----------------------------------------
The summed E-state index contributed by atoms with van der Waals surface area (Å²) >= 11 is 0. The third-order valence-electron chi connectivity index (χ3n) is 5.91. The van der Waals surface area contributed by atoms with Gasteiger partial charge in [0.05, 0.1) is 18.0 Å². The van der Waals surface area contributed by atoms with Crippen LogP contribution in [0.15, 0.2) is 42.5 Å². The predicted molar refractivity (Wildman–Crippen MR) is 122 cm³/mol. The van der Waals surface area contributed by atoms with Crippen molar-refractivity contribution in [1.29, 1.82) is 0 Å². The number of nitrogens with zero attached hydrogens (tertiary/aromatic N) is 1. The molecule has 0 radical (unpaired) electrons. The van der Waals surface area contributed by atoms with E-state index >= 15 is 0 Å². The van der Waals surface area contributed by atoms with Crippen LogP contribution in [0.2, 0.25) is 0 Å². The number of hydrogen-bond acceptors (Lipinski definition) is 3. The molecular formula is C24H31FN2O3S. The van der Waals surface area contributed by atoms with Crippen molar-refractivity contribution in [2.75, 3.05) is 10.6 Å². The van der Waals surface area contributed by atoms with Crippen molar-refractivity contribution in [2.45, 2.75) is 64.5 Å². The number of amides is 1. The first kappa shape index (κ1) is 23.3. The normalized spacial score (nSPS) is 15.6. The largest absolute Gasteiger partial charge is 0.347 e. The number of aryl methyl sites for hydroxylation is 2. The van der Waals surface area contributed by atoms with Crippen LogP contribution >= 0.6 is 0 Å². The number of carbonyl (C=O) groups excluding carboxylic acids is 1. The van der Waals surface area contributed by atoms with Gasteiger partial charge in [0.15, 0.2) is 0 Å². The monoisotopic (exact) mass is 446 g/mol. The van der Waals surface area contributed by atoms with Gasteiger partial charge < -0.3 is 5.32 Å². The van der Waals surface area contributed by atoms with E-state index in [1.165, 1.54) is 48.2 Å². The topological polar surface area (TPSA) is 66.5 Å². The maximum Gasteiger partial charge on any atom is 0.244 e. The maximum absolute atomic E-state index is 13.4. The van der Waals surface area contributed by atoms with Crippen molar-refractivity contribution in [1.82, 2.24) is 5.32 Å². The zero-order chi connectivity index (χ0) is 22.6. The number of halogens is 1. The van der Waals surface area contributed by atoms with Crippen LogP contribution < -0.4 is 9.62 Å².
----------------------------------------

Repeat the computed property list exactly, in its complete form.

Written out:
The summed E-state index contributed by atoms with van der Waals surface area (Å²) >= 11 is 0. The third-order valence-electron chi connectivity index (χ3n) is 5.91. The van der Waals surface area contributed by atoms with Gasteiger partial charge in [0.05, 0.1) is 18.0 Å². The van der Waals surface area contributed by atoms with Crippen LogP contribution in [0.15, 0.2) is 42.5 Å². The predicted molar refractivity (Wildman–Crippen MR) is 122 cm³/mol. The van der Waals surface area contributed by atoms with Crippen molar-refractivity contribution in [1.29, 1.82) is 0 Å². The number of nitrogens with zero attached hydrogens (tertiary/aromatic N) is 1. The molecule has 0 radical (unpaired) electrons. The van der Waals surface area contributed by atoms with E-state index >= 15 is 0 Å². The van der Waals surface area contributed by atoms with Crippen LogP contribution in [0.2, 0.25) is 0 Å². The number of hydrogen-bond acceptors (Lipinski definition) is 3. The molecular formula is C24H31FN2O3S. The van der Waals surface area contributed by atoms with Crippen molar-refractivity contribution in [2.75, 3.05) is 10.6 Å². The van der Waals surface area contributed by atoms with Crippen molar-refractivity contribution in [2.45, 2.75) is 64.5 Å². The number of amides is 1. The first kappa shape index (κ1) is 23.3. The normalized spacial score (nSPS) is 15.6. The largest absolute Gasteiger partial charge is 0.347 e. The number of aryl methyl sites for hydroxylation is 2. The van der Waals surface area contributed by atoms with Crippen LogP contribution >= 0.6 is 0 Å². The number of carbonyl (C=O) groups excluding carboxylic acids is 1. The van der Waals surface area contributed by atoms with Gasteiger partial charge in [0.15, 0.2) is 0 Å². The monoisotopic (exact) mass is 446 g/mol. The van der Waals surface area contributed by atoms with Gasteiger partial charge < -0.3 is 5.32 Å². The van der Waals surface area contributed by atoms with E-state index in [1.165, 1.54) is 48.2 Å². The topological polar surface area (TPSA) is 66.5 Å². The maximum Gasteiger partial charge on any atom is 0.244 e. The maximum absolute atomic E-state index is 13.4. The van der Waals surface area contributed by atoms with Crippen molar-refractivity contribution in [1.82, 2.24) is 5.32 Å². The zero-order chi connectivity index (χ0) is 22.6. The number of halogens is 1. The van der Waals surface area contributed by atoms with Crippen LogP contribution < -0.4 is 9.62 Å².